A complication that causes drug-coated heart stents to weaken and shrink will be reviewed at a medical meeting next week, researchers said.
The stent flaw, known as longitudinal compression, was added to the agenda at the Transcatheter Cardiovascular Therapeutics meeting that starts next week in San Francisco, said Gregg Stone, director of cardiovascular research at New York Presbyterian Hospital/Columbia University Medical Center and director of TCT. Reports surfaced only recently about the issue for the devices that make up a $4 billion market for Boston Scientific Corp., Medtronic Inc. and Abbott Laboratories.
As manufacturers have made the stents thinner and more flexible, doctors are finding that some products can’t withstand the pressure. The medical journal EuroIntervention published the first case reports with Boston Scientific’s Element, Medtronic’s Endeavor Resolute Integrity and Biosensors International Group Ltd.’s BioMatrix earlier this month.
“Stents have a lot of different properties, which vary from one to another,” Stone said in a conference call ahead of the meeting. “Some stents will be more prone to this complication than others. The question is to understand how frequent it is, when does it occur, how to prevent it and how to manage it.”
Researchers who have been investigating the devices will present data on Nov. 7 describing how it occurs, its relevance and the amount of risk stemming from various devices, he said. The TCT meeting runs until Nov. 11.
Market Share Impact
The flaw has the potential to affect market share among Natick, Massachusetts-based Boston Scientific, Minneapolis-based Medtronic and Abbott Laboratories, based in Abbott Park, Illinois, wrote Larry Biegelsen, an analyst with Wells Fargo Securities in New York in an Oct. 14 note to investors. There is little information available that differentiates the devices from one another, Biegelsen said.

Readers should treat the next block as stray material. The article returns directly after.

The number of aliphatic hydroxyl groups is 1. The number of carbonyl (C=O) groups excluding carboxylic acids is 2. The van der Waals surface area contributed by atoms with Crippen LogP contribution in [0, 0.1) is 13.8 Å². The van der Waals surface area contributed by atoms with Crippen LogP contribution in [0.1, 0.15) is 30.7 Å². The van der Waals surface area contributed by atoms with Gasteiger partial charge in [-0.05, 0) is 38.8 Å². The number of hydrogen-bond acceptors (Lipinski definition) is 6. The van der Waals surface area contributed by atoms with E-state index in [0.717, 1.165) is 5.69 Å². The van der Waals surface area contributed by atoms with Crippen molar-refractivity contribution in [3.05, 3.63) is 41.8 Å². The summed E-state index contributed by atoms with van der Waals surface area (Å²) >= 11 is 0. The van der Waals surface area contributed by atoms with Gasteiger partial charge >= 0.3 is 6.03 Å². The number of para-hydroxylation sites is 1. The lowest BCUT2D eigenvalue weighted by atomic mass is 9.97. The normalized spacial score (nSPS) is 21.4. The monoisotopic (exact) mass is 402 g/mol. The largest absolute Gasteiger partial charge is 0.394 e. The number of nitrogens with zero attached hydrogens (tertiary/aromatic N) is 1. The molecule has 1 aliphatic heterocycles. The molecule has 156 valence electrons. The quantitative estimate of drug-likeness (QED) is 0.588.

Boston Scientific, which gets about 20 percent of its sales from drug-coated stents, is the most vulnerable, Biegelsen said. Conversations with physicians suggest that Abbott is trying to use the issue “as a marketing advantage” against Boston Scientific’s Element stent, he said.
Boston Scientific’s interim Chief Executive Officer Hank Kucheman said during the company’s third-quarter conference call that the complication is less common than many other problems that stem from clearing clogged arteries. It’s also been linked to numerous devices including Abbott’s Xience stent, while the better visibility of Boston Scientific’s devices make the problem easier to see, not more frequent, he said on Oct. 20.
Longitudinal compression is not a class effect seen in all of the next-generation stents, said Jonathon Hamilton, an Abbott spokesman. It is a function of stent design, which yields varying levels of strength and stability, he said.
The company’s Xience stent has horizontal bars at its connection points, allowing it to withstand pressure, Hamilton said in a telephone interview. The company has had “virtually no reports” of the side effect with Xience, he said.
Medtronic’s latest stent, built on the Integrity platform, uses a new engineering technique that enables it to be formed from a single wire, said spokesman Joe McGrath. The device has “excellent longitudinal strength” because of the design, he said in an e-mailed statement.
The infrequency of events means longitudinal compression isn’t likely to become a major problem for patients, Stone said. Still, it can have significant consequences, including the development of potentially deadly blood clots known as stent thrombosis, he said. It also may be tied to restenosis, when the artery narrows again after treatment, Stone said.
“It’s something we need to be aware about, but it doesn’t seem to be a very common complication,” Stone said. “We have a whole list of reasons for restenosis and stent thrombosis and this one can get added to the list.”